This was a remarkable weekend, but also a typical one, in that all the movement is in Bushs direction. For a supposed unilateralist whos turned the world against America (the basic Kerry indictment), he has a lot more reliable pals right now than, say, Jacques Chirac. The French Presidents closest ally, Gerhard Schroder, is unlikely ever again to be booking the room for an election-night victory party. Some US presidents are content to enjoy the perks of office and treat their term as one long holiday weekend (Clinton); others see their task as one of managing historically inevitable decline (Carter) or living with an unsatisfactory status quo (Eisenhower). But Bush, like Reagan, is a transformative president. By the time he leaves office in 2009, the world will be very different.
And thats all Im asking for after November 2nd that the Euroleft chuck the tired gags about Shrub the moron, the idiot, the stupid white man that saw them through his first term. Stow the pop psychology, too the cracks about the daddy complex that supposedly led him to topple Saddam. Its already obvious the 43rd Presidency is far more consequential than the 41st: George Bush Srs place in history will mainly be as the guy who warmed up the name for George Bush Jr. If youre not prepared to give serious thought to the challenge Bush poses to the UN and EU complaceniks, youre never going to understand the times we live in.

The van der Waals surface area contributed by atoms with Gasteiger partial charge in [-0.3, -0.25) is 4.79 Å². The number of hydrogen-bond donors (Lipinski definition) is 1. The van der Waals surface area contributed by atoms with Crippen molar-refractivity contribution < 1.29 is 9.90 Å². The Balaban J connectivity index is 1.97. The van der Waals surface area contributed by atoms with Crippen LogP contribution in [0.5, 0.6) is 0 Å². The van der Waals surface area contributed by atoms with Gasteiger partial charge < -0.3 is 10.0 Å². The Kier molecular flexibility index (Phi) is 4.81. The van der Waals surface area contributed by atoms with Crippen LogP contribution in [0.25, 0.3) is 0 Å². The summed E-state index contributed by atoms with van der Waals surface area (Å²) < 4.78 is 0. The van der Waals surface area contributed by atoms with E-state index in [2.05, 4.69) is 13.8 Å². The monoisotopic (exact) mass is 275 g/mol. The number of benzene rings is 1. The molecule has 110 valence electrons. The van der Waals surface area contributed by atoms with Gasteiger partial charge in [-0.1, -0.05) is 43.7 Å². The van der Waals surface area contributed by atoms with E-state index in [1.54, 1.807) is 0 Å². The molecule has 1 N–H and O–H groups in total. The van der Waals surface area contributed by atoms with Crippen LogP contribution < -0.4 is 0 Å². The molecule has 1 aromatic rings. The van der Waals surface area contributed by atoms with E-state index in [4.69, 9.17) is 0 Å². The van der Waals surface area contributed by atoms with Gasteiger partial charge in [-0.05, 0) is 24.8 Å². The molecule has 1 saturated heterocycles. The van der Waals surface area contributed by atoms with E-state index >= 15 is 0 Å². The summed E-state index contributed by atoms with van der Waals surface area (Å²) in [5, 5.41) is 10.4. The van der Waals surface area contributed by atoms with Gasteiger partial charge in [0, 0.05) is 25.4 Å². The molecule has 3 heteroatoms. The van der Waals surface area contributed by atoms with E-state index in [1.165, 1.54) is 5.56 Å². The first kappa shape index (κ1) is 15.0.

If Kerry wins, Im outta here. If Bush wins, eschewing lazy European condescension for the next four years would be the best way of balancing the US debate.
The Irish Times, October 11th 2004
This makes me wonder if he's independently wealthy or something, because I know that if Mark Steyn tells the world he will quit, well, he will.
bump for later read...
Another great Styen piece.
The hitherto perfectly poised seesaw of press coverage of the United States is apparently all out of whack because my corpulent column is weighing down one end while on the other up in the air are the massed ranks of Irish Times correspondents, RTE, the BBC and 97% of the European media class, plus Anthony OHalloran
The whinging Irish lad is correct, the cumulative intellectual mass is still heavily weighted to the Steyn side of the seesaw.
This line is yet another Mark Steyn keeper.